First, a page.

The dealing isn’t done at the Chase Center, but the picture is a lot clearer.
So rather than speculate, let’s just assume Draymond Green is very happy to replace Jordan Poole with Chris Paul, and take a look at where the Warriors stand right now.
Chris Paul: The young guys need a leader, and Paul is the man for the job.
Moses Moody and Jonathan Kuminga ooze potential, but there was no one to really run the second unit last year. Steph Curry and Green both gave it a shot, but that took away their minutes from the top group. And Poole is ill-suited to do anything but shoot – which he can do extremely well in the right setting – so asking him to run the show simply wasn’t going to work out.
But with Paul in charge, Moody and Kuminga don’t need to worry about anything but getting to the right spot on the floor. (And if they don’t, Paul won’t be shy about reminding them exactly where that right spot is.) They will now be led by a surefire Hall of Famer who can still play (13.9 points, 8.9 assists, 37.5% from three last year) and who will make it easy for them to do what they do best.
And even though Paul is more deliberate than Curry, Green and Klay Thompson, he can certainly fit in with the starters if need be. Maybe he speeds up a little, maybe they slow down a little, but my guess is that four elite players – all of whom might wind up in the Hall of Fame – will figure out how to play together.
OK, he’ll get hurt. So will Curry. So will Green. So, in fact, will almost everyone in the league, regardless of age. But as the Miami Heat showed, all you need to do is get into the playoffs and crazy things can happen. There’s a lot of parity in the NBA right now, and there’s really not that much difference between the top teams so the only time you really need to be healthy is next April.
Addition by subtraction: Everybody wanted to make Draymond the villain for going after Poole in preseason, but as Reggie Jackson pointed out, there’s a lot more of that going on than people realize. Remember, Michael Jordan and Steve Kerr got into it in preseason one year, and then the Bulls won the title.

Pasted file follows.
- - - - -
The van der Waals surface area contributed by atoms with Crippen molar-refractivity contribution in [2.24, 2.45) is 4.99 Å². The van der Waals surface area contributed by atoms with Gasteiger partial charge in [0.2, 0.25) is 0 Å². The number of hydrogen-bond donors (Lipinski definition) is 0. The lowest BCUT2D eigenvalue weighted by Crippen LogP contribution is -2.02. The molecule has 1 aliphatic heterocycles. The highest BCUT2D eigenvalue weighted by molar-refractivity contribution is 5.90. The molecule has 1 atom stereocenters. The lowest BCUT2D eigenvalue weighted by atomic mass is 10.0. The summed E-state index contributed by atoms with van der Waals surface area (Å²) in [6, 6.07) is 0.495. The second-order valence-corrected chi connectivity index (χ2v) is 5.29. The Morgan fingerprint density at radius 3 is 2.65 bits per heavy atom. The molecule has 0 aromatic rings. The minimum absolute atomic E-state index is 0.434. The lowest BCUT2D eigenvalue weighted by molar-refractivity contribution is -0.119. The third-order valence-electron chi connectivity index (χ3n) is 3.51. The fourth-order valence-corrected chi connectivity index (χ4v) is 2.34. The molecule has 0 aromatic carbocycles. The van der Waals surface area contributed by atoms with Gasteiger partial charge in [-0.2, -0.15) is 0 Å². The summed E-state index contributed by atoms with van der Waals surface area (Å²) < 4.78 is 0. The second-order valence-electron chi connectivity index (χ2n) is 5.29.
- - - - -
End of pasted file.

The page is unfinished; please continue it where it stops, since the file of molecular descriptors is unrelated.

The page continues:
And the fact that the Dubs unloaded Poole and seem intent on keeping the aging Green is pretty strong evidence that maybe Poole was in the wrong, and needed to adjust his attitude. Which, by the way, he did not do during the season, playing zero defense, pouting and generally hurting more than he helped (the Warriors were 7.1 points better when he was off the court than when he was in the game).
Oh, and that contract, which could reach $143 million over four years. Some players respond to big money by working harder; others relax, and Poole definitely fell into the latter category. And the Warriors clearly felt that giving an underachiever away (pretty much) was much better than keeping him around while writing monstrous checks.
There’s one way forward: Joe Lacob felt the Warriors could somehow avoid the inevitable cycle of a dynastic run followed by a rebuild, but the addition of Paul is a clear indication that 2024 matters much more than 2027, and if there’s one more title to be had, whatever happens afterward is irrelevant.
Now Lacob, who is nothing if not extremely confident in his own abilities, may still think he can avoid a serious step back when Steph, Klay and Draymond leave the locker room, but adding Paul is an indication that he may not be as sure as he once was.
And if the Warriors can somehow have everyone healthy when the playoffs roll around – and expect some serious load management to try and make that happen – nobody will want to see Golden State on the other side of the scorer’s table in postseason. And as Miami showed, winding up in the play-in is far from a dead end.
In fact, of course, it was a path to the NBA Finals, and it’s a path the Warriors are planning to follow in the spring of 2024. Without Jordan Poole, and with Chris Paul.